Before emigrating to Brooklyn, French furniture restorer Christophe Pourny trained among the best, first in his father’s Provençal workshop and then as an apprentice to his uncle Pierre Madel, who had a legendary antiques shop in Paris. This month Pourny releases his first book, The Furniture Bible (Artisan, $35). An exhaustive guide to every aspect of the craft, from construction and repair to collecting and conserving valued pieces, Pourny’s book will serve brave DIYers as well as design aficionados wishing to hone their connoisseurship.

The book opens with a short history of furniture styles from medieval to midcentury modern, and then moves into richly illustrated and useful sections on finishes, techniques, tools, and care. Who knew, for example, you could reuse horsehair stuffing (it’s not only expensive to replace but also key to consistency if you’re redoing one piece from a pair)? Or that cheap gold varnish will make a piece end up looking like a radiator? Or that if you want oak to have a lovely Mission-era patina, use ammonia?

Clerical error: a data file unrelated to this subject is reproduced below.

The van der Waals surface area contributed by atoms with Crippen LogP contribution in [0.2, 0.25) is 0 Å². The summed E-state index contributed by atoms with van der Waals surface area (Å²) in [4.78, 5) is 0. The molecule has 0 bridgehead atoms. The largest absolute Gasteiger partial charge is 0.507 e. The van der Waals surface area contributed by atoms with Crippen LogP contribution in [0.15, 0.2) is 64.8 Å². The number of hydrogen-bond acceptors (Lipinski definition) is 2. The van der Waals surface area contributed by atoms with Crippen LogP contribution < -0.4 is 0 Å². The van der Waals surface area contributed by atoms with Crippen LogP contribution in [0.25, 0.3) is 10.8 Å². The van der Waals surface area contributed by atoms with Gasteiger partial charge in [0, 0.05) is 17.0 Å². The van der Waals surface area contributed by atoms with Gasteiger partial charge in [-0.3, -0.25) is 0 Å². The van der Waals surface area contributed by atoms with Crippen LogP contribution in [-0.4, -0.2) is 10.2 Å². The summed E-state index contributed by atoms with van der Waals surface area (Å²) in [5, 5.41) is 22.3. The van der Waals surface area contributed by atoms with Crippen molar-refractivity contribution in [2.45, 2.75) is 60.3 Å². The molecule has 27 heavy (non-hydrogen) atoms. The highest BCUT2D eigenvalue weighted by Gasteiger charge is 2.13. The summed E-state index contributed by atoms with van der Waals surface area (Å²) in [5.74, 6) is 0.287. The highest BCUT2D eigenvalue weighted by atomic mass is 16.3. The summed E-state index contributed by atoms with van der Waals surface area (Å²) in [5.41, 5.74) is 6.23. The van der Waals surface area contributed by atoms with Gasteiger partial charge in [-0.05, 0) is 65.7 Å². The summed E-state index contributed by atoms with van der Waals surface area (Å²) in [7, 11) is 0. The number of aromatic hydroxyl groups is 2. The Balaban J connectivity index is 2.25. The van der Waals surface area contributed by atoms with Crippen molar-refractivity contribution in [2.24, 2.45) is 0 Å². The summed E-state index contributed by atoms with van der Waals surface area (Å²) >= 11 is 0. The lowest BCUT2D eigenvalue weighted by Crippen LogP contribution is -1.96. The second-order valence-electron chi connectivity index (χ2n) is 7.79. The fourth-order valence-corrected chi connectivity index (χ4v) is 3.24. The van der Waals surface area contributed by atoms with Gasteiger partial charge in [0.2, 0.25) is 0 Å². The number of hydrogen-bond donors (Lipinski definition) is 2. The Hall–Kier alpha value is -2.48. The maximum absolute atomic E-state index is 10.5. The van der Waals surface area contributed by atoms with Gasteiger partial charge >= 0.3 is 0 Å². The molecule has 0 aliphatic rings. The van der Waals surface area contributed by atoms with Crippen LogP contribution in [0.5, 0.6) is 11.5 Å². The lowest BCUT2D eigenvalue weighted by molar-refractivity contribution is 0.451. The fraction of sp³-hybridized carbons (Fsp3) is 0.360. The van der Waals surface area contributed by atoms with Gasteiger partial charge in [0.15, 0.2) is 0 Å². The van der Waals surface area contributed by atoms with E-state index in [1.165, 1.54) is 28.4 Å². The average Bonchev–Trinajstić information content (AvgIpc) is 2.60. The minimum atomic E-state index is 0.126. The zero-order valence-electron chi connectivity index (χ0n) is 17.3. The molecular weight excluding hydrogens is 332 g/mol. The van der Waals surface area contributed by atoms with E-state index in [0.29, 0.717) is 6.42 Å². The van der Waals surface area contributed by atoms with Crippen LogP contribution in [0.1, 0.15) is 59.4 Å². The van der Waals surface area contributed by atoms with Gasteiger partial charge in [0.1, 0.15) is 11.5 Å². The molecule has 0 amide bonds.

Techniques from ciré rempli to ceruse are defined and detailed, and Pourny is appropriately cautionary about which projects require practice. For example, to those attempting the shellac-based French polish, he says, “You will invariably fail at this process, but it is the only way to learn.”

Even for those who decide to leave restoration and repair to professionals, Pourny’s book will help them become better—and eventually better-satisfied—clients by giving them a vocabulary for the end product they desire.


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